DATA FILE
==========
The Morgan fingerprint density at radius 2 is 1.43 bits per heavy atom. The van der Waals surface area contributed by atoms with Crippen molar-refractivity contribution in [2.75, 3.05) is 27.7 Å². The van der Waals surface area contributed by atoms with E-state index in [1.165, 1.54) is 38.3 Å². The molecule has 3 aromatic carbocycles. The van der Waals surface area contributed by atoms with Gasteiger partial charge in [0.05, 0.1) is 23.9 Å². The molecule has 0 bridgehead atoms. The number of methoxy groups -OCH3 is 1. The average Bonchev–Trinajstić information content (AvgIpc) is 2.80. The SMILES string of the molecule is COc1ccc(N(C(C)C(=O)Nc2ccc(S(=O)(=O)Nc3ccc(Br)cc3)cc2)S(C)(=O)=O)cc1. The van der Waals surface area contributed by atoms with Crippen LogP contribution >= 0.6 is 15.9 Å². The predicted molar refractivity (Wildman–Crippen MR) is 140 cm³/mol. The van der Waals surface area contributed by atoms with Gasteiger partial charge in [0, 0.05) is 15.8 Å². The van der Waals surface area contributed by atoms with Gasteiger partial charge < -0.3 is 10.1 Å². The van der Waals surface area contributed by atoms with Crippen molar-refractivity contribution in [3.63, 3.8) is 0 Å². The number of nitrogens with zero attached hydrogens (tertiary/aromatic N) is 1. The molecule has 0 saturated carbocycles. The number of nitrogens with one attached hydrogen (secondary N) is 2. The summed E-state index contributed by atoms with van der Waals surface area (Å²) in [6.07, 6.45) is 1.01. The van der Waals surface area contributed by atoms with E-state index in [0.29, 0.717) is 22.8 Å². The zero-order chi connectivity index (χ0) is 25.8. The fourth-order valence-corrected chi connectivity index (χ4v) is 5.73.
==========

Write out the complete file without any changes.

The Morgan fingerprint density at radius 2 is 1.43 bits per heavy atom. The van der Waals surface area contributed by atoms with Crippen molar-refractivity contribution in [2.75, 3.05) is 27.7 Å². The van der Waals surface area contributed by atoms with E-state index in [1.165, 1.54) is 38.3 Å². The molecule has 3 aromatic carbocycles. The van der Waals surface area contributed by atoms with Gasteiger partial charge in [0.05, 0.1) is 23.9 Å². The molecule has 0 bridgehead atoms. The number of methoxy groups -OCH3 is 1. The average Bonchev–Trinajstić information content (AvgIpc) is 2.80. The SMILES string of the molecule is COc1ccc(N(C(C)C(=O)Nc2ccc(S(=O)(=O)Nc3ccc(Br)cc3)cc2)S(C)(=O)=O)cc1. The van der Waals surface area contributed by atoms with Crippen LogP contribution >= 0.6 is 15.9 Å². The predicted molar refractivity (Wildman–Crippen MR) is 140 cm³/mol. The van der Waals surface area contributed by atoms with Gasteiger partial charge in [0, 0.05) is 15.8 Å². The van der Waals surface area contributed by atoms with Gasteiger partial charge < -0.3 is 10.1 Å². The van der Waals surface area contributed by atoms with Crippen molar-refractivity contribution in [3.63, 3.8) is 0 Å². The number of nitrogens with zero attached hydrogens (tertiary/aromatic N) is 1. The molecule has 0 saturated carbocycles. The number of nitrogens with one attached hydrogen (secondary N) is 2. The summed E-state index contributed by atoms with van der Waals surface area (Å²) in [6.07, 6.45) is 1.01. The van der Waals surface area contributed by atoms with E-state index in [0.29, 0.717) is 22.8 Å². The zero-order chi connectivity index (χ0) is 25.8. The fourth-order valence-corrected chi connectivity index (χ4v) is 5.73.